Architecturally Insecure (-1, Troll)

jacobsm (661831) | about 8 months ago | (#46330931)

Windows, any version, is architecturally insecure. While it can be patched, you're never going to be able to completely eliminate the insecurities. Does Microsoft have a system integrity statement like this? I highly doubt it.

IBM’s commitment includes design and development practices intended to prevent unauthorized application programs, subsystems, and users from bypassing z/OS security – that is, to prevent them from gaining access, circumventing, disabling, altering, or obtaining control of key z/OS system processes and resources unless allowed by the installation. Specifically, z/OS “System Integrity” is defined as the inability of any program not authorized by a mechanism under the installation’s control to circumvent or disable store or fetch protection, access a resource protected by the z/OS Security Server (RACF®), or obtain control in an authorized state; that is, in supervisor state, with a protection key less than eight (8), or Authorized Program Facility (APF) authorized. In the event that an IBM System Integrity problem is reported, IBM will always take action to resolve it

Re:Architecturally Insecure (0)

vux984 (928602) | about 8 months ago | (#46330999)

I think we'd probably be horrified to see z/OS implode if you installed it on a billion desktops, put billions of regular users browsing the web with it, and then unleashed malware writers on it.

In the event that an IBM System Integrity problem is reported, IBM will always take action to resolve it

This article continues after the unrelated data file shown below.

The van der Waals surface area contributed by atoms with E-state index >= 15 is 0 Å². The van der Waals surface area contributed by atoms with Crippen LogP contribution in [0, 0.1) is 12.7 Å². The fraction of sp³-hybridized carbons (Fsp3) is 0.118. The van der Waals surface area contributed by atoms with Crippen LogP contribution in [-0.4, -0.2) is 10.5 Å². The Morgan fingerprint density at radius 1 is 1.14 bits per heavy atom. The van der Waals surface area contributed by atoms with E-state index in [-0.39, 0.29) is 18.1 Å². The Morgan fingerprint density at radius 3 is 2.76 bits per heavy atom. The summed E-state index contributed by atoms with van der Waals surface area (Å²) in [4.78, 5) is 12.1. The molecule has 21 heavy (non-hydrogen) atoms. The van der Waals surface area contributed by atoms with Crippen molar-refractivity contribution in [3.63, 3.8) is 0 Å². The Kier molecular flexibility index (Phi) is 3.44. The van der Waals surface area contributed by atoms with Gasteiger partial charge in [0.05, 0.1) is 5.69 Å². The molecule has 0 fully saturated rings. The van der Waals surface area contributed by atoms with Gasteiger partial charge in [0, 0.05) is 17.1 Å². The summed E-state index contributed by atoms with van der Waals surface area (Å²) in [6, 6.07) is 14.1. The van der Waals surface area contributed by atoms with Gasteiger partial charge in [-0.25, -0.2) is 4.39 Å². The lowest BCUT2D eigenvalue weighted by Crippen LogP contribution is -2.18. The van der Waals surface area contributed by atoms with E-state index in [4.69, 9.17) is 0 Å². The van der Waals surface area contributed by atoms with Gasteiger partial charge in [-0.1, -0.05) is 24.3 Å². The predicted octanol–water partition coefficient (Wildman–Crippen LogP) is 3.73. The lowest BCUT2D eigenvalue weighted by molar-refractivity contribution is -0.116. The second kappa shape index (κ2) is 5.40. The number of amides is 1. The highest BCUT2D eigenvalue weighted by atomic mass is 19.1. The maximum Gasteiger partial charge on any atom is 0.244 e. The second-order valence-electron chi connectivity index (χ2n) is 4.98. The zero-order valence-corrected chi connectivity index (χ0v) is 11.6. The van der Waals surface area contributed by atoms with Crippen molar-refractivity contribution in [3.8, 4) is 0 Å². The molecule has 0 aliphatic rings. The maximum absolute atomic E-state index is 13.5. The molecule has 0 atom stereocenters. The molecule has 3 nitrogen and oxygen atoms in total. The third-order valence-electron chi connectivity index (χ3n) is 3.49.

I'm sure they'd be overwhelmed if the amount of exploit research activity was unleashed against it that is 'just another day' for windows.

Assuming of course, that z/OS is used by billions of people to browse the web etc, and an exploit only needs to get arbitrary code to run in the users shell to be devastating... it doesn't even need to gain root.

Re:Architecturally Insecure (-1, Troll)

guruevi (827432) | about 8 months ago | (#46331035)

It's been a red herring since the introduction of the myth and remains a red herring until this day. Microsoft products are simply insecure because they're closed source and suffer from a lack of interest in fixing the issues.

Linux and Mac have been making great strides on a much larger number of platforms, most computers these days don't even run Microsoft products anymore but a variation of Linux (servers, 99% of non-Apple ARM devices) or BSD (all Apple products, servers responsible for the infrastructure of the Internet) WITHOUT any virus scanners. You can't even get a Windows computer on the net without a virus scanner, it will be exploited before you can apply the latest patches.